Economist Asani Sarkar enjoys his job crunching data at the Federal Reserve Bank of New York, but his interest in numbers extends to cosmology, evolutionary biology, neuroscience and particle physics.

Fortunately, he has a place to go when he wants to chat away about his love of science.

Economics is my profession, but science is my passion, he said.

Sarkar spent Thursday evening at the NYCSci Tweetup event in the Peculier Pub in the West Village, a chance for him to meet like-minded people also interested in science.

Tweetups, a mashup between the social media site Twitter and the word meetup, have become a popular way to meet members of a digital community in person. You tweet them, so why not meet them?

Science-themed tweetups have started to take off. In July, the American Museum of Natural History held a tweetup for photo enthusiasts and another one for dinosaur fans in March; on Nov. 8, NASA will host a tweetup for 50 lucky winners of its first laboratory, the Langley Research Center. Boston's Museum of Science held a Tornado Alley Tweetup and a Tweetup Under the Stars earlier this year.

The NYCSci Tweetup was born out of ScienceOnline, an annual conference that takes place in January in North Carolina. Another chapter also exists in Washington, D.C.

We had this great kind of synergy, said Krystal D'Costa, a digital anthropologist, who was inspired by the North Carolina conference and started to organize the monthly Tweetups in New York City. New York has a diverse community of science enthusiasts who mostly know each other through online groups, she said. How do we get them all offline? she wondered.

Hence, the NYCSci Tweetups were born, gatherings where attendees are more apt to hold onto a glass of beer than a beaker of chemicals.

It's absolutely open to everyone with an interest in science, D'Costa, 29, said. We take those interactions away from the digital space and let them have it offline. We try to make it as broad as possible.

At the center of many NYCSci events is Bora Zivkovic, a science writer and ScienceOnline conference regular based in Chapel Hill who is involved in events in the Research Park area and enthusiastically uses social media to connect science lovers.

He notes that a benefit of the Tweetup meetings is that science enthusiasts get to meet like-minded people in the real world, as opposed to just vaguely being acquainted online. Meeting in the flesh, he noted, gives these people a chance to really cement the relationship.

There is also the possibility of collaboration.

It's a wonderful kind of mix of different kinds of people who get to talk to each other and you never know when something is going to spark, Zivkovic said.

The relaxed atmosphere has proved to be a huge draw.

You show up and there's nothing else going on, said Tweetup attendee Ben Lillie, a science writer and former full-time physicist. You're relaxed.

Lillie runs The Story Collider, a monthly event in Union Hall in Brooklyn's Park Slope neighborhood in which people share a story about  how science has affected their lives. The stories vary from an actress talking about studying math in the hopes of attracting a string theorist to another woman whose psychologist parents always had a very strange way of talking to her.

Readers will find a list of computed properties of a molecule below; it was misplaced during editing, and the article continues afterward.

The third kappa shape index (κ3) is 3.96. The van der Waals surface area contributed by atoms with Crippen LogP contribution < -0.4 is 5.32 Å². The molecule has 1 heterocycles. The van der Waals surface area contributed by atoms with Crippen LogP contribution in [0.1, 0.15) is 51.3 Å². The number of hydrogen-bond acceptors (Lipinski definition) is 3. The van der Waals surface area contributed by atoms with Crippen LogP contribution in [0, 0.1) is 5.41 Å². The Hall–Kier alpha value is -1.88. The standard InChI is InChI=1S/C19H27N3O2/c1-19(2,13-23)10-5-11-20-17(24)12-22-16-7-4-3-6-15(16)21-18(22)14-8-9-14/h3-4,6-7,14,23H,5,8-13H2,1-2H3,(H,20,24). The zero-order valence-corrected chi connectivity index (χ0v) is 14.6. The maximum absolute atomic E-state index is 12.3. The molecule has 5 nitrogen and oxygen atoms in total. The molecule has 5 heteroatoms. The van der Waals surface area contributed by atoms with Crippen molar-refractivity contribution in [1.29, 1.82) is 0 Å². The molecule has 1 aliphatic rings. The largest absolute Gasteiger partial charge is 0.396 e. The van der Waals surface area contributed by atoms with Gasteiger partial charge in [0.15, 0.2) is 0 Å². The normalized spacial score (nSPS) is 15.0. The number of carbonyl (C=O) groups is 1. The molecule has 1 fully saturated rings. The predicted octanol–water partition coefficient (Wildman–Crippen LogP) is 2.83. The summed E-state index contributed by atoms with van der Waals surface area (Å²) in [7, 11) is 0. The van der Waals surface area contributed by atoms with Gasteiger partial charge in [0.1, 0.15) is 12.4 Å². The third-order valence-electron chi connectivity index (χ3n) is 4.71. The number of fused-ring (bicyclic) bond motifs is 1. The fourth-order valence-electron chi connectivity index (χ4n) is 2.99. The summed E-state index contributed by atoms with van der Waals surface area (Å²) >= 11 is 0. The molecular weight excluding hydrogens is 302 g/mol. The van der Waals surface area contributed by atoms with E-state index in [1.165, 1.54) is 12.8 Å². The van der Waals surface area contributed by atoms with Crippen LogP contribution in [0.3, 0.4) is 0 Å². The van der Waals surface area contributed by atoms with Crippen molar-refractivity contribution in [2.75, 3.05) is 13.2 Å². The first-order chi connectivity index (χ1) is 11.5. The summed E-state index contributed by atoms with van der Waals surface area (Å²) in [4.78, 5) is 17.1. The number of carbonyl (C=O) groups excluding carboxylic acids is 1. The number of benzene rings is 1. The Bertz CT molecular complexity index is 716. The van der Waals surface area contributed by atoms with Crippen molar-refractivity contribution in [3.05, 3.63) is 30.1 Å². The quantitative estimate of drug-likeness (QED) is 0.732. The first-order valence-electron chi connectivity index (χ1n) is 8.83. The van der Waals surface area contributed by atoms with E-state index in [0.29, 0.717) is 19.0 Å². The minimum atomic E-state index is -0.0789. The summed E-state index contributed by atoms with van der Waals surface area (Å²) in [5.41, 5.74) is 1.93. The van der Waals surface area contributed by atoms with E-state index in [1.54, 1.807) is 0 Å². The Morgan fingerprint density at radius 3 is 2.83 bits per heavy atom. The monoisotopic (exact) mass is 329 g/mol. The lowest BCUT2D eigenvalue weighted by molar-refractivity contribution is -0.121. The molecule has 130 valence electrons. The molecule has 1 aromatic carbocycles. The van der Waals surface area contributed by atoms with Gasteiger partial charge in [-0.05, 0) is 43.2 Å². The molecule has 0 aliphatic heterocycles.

We never have someone give a lecture, Lillie said. It's about the story and the thing that happened to them.

Lillie has met at least four storytelling participants during the Tweetup events, which he learned about on Facebook. At first, he wasn't sure about going.

I even remember going and not being sure what to think of it, he said. It's been great. I got to meet a tremendous number of people.

Lille is not the only Tweetup attendee whose work has benefitted from the gatherings.

Jeanne Garbarino, 32, is a postdoctoral associate at The Rockefeller University and writes for The Mother Geek, a science Web site. She received her Ph.D in nutritional and metabolic biology at Columbia University. She heard about the Tweetup from a reporter.

What is a Tweetup? she thought. Then she found out. It kind of freaked me out at first, meeting people over the Internet, she said.

But she gave it a shot, and was glad she decided to venture into the unknown.

It was actually nice, she said. People were nice. Everybody was chatting.

She ended up meeting Perrin Ireland, a graphic science journalist. Garbarino saw her work and loved the way she drew. When it came time to write up a piece about cholesterol, a subject Garbarino had studied before and was very passionate about, she wondered how she could make her piece more exciting and more accessible to the community at large.

Then I remembered Perrin, she said.

The result: an article titled Cholesterol: Friend Before Foe, written by Garbarino and featuring colorful sketches and animation by Ireland.

Collaborations aside, Garbarino noted how events such as the Tweetups also benefit scientists by just getting them out of the lab.

I feel that this is a growing discipline, Garbarino said of science communication. You can't just do your science in your ivory tower and be in your little bubble. She added, It's important for scientists to talk about what they're doing in the lab. Society has a very skewed idea of what it means to be a scientist.

The gatherings have also proved to be a great networking opportunity for science writers.

These events can definitely be a little bit of a broader picture of all the possibilities of jobs in science writing in New York, said Natalie Wolchover, a science journalist who studied physics at Tufts University.

She is happy with her own job, but enjoys being able to connect with others in her profession.

In the end I found that you end up having good conversations with people, she said.

For more information, visit the NYCSci Tweetup Facebook page.